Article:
Before you hear my rant about the mis-understandings of the idea of typicality, do take a moment to romp through the new Darting releases!
Typicity is a useful, if slippery concept, which can be misapplied in practice, with the unfortunate effect of strait-jacketing wine growers and stifling innovation.
However, we can succumb to a romantic spell where “innovation” is concerned, with the equally unfortunate effect of failing to discern when innovations are stupid, useless, or incoherent.
Typicity is helpful when it codifies best practices and creates responsible paradigms. Innovation is helpful when it actually makes things better. Neither effect is inevitable, but there’s more wind beneath the wings of “innovation,” whereas typicity can be seen as a fusty old concept in which boomers find our ways around the wine world. I’m well aware of the damage done when typicity is advanced as dogma. Are you, in turn, well aware of the idiocies committed under the seductive guise of innovation?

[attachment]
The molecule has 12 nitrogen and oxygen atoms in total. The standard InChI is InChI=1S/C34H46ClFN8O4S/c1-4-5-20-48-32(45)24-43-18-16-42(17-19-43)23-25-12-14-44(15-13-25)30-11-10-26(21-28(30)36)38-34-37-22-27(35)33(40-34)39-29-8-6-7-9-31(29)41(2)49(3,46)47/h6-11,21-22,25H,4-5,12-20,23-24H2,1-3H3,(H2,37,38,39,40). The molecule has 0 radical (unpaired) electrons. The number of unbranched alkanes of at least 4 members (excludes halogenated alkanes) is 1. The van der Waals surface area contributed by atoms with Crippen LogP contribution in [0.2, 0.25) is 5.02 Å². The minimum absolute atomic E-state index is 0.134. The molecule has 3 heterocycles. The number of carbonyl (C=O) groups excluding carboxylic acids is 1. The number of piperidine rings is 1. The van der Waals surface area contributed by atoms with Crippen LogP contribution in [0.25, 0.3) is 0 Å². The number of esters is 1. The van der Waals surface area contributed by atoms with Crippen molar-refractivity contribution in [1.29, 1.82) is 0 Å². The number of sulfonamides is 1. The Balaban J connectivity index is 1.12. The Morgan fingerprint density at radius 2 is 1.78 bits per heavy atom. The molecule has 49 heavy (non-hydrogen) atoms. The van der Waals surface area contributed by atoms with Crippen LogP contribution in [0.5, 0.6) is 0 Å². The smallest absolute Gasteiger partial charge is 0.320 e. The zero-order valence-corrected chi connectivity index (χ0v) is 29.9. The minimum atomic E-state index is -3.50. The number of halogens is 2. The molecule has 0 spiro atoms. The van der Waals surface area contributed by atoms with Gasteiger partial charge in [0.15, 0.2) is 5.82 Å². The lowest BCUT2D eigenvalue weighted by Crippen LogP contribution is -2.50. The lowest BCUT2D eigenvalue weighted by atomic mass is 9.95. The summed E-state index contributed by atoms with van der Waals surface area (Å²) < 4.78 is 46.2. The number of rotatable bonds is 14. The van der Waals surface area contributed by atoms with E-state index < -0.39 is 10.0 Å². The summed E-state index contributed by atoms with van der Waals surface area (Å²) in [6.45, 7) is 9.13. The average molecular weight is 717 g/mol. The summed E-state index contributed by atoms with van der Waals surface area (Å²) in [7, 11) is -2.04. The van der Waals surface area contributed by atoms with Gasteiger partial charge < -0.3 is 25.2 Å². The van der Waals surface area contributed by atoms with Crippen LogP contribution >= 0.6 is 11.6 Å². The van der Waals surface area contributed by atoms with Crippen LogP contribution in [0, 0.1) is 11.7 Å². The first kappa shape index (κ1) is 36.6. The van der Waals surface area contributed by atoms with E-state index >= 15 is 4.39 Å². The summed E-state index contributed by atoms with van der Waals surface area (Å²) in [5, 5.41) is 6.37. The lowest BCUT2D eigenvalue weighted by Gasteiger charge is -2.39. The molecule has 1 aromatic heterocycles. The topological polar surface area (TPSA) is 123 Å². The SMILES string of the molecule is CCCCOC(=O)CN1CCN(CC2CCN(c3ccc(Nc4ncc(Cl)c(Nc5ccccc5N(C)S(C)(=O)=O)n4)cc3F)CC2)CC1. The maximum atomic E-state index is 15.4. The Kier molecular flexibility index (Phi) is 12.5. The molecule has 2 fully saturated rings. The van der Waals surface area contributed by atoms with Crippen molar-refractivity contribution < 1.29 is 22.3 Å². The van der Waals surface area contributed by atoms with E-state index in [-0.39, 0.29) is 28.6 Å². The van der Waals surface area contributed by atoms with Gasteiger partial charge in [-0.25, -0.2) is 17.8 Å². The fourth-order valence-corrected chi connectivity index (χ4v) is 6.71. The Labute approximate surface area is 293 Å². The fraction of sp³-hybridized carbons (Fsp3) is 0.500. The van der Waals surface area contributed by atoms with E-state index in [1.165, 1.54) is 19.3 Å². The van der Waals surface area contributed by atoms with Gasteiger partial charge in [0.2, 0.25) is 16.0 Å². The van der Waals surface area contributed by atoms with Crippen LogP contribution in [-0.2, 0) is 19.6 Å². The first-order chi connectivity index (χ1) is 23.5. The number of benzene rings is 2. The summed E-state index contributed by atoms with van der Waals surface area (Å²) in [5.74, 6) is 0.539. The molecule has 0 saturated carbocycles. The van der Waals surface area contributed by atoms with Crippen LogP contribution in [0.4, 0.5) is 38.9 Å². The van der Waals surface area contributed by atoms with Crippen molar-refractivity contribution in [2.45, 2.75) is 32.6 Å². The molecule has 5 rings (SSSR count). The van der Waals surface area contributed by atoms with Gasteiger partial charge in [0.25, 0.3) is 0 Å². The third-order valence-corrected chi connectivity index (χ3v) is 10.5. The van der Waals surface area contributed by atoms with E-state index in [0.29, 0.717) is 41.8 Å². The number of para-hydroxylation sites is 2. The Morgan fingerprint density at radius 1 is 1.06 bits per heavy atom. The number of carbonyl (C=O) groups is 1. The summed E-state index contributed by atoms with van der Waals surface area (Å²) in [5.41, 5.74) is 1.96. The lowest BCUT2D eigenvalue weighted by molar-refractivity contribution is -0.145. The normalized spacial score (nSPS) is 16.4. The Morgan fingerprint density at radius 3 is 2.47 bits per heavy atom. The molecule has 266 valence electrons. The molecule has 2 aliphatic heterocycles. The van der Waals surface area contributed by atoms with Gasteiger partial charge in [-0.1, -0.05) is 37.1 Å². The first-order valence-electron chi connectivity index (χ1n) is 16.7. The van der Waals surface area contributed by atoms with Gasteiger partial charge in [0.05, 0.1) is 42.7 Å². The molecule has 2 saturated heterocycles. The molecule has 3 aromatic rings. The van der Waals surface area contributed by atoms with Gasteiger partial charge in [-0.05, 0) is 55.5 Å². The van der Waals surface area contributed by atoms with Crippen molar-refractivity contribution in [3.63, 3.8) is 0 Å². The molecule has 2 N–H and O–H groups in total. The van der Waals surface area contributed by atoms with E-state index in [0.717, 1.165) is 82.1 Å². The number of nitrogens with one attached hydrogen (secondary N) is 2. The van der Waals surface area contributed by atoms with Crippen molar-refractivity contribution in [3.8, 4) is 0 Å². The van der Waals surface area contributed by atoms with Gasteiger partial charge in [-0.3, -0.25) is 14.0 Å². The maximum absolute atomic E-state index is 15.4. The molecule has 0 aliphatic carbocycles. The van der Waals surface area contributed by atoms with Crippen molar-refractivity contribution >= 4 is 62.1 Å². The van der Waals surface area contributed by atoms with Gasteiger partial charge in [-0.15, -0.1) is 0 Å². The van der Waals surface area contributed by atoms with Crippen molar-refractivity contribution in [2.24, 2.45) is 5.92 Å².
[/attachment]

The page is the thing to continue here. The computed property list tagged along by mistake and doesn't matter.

The newest salvo seems to be a Vicki Denig piece, to which Alder Yarrow posted a link, and which I have not read. Denig’s a good thinker and a highly competent writer. She knows how to craft an argument. But I don’t want to “respond” to her because I prefer to consider my own thoughts in isolation, tabula rasa, and see whether they contribute to a dialogue.
First “typicity” is a false notion. Normatively, it doesn’t actually exist. What we call typicity is a temporary consensus based on ever-shifting empirical data, or in other words, what we consider “typical” is based on our observation of what only seems to be immutable. We create inferences based on observing finite slices of time, entailing whatever practices prevailed during those times.